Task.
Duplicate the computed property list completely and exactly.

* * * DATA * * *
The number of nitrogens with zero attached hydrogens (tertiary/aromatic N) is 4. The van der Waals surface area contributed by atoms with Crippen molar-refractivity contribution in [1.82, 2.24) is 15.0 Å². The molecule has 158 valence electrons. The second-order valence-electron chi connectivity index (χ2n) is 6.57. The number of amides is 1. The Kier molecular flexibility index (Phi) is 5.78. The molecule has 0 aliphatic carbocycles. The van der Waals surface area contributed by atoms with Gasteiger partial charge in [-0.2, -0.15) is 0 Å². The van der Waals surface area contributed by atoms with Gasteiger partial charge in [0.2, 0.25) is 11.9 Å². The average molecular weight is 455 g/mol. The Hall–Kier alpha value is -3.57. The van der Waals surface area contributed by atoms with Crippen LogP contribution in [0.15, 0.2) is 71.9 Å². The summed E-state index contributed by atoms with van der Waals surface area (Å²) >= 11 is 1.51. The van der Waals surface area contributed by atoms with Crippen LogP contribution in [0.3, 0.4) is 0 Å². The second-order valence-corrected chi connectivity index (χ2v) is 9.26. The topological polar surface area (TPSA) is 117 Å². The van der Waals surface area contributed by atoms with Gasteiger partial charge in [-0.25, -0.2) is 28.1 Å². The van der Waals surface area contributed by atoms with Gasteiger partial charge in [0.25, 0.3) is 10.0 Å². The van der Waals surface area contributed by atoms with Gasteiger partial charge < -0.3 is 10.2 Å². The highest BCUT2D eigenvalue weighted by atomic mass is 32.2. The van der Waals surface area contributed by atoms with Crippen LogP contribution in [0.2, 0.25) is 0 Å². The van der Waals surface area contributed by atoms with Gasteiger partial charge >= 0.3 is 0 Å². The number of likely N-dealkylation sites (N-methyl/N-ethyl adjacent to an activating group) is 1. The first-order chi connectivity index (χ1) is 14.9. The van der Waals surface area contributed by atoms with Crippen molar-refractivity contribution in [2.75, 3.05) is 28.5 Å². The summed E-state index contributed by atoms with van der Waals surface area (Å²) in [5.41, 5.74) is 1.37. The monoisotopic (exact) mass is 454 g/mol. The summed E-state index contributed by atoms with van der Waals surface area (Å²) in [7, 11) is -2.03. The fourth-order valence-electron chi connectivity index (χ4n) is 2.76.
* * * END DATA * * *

The number of nitrogens with zero attached hydrogens (tertiary/aromatic N) is 4. The van der Waals surface area contributed by atoms with Crippen molar-refractivity contribution in [1.82, 2.24) is 15.0 Å². The molecule has 158 valence electrons. The second-order valence-electron chi connectivity index (χ2n) is 6.57. The number of amides is 1. The Kier molecular flexibility index (Phi) is 5.78. The molecule has 0 aliphatic carbocycles. The van der Waals surface area contributed by atoms with Gasteiger partial charge in [-0.2, -0.15) is 0 Å². The van der Waals surface area contributed by atoms with Gasteiger partial charge in [0.2, 0.25) is 11.9 Å². The average molecular weight is 455 g/mol. The Hall–Kier alpha value is -3.57. The van der Waals surface area contributed by atoms with Crippen LogP contribution in [0.15, 0.2) is 71.9 Å². The summed E-state index contributed by atoms with van der Waals surface area (Å²) >= 11 is 1.51. The van der Waals surface area contributed by atoms with Crippen LogP contribution in [0.3, 0.4) is 0 Å². The second-order valence-corrected chi connectivity index (χ2v) is 9.26. The topological polar surface area (TPSA) is 117 Å². The van der Waals surface area contributed by atoms with Gasteiger partial charge in [-0.25, -0.2) is 28.1 Å². The van der Waals surface area contributed by atoms with Gasteiger partial charge in [0.25, 0.3) is 10.0 Å². The van der Waals surface area contributed by atoms with Gasteiger partial charge < -0.3 is 10.2 Å². The highest BCUT2D eigenvalue weighted by atomic mass is 32.2. The van der Waals surface area contributed by atoms with Crippen LogP contribution in [0.2, 0.25) is 0 Å². The van der Waals surface area contributed by atoms with Gasteiger partial charge >= 0.3 is 0 Å². The number of likely N-dealkylation sites (N-methyl/N-ethyl adjacent to an activating group) is 1. The first-order chi connectivity index (χ1) is 14.9. The van der Waals surface area contributed by atoms with Crippen molar-refractivity contribution in [2.75, 3.05) is 28.5 Å². The summed E-state index contributed by atoms with van der Waals surface area (Å²) in [5.41, 5.74) is 1.37. The monoisotopic (exact) mass is 454 g/mol. The summed E-state index contributed by atoms with van der Waals surface area (Å²) in [7, 11) is -2.03. The fourth-order valence-electron chi connectivity index (χ4n) is 2.76.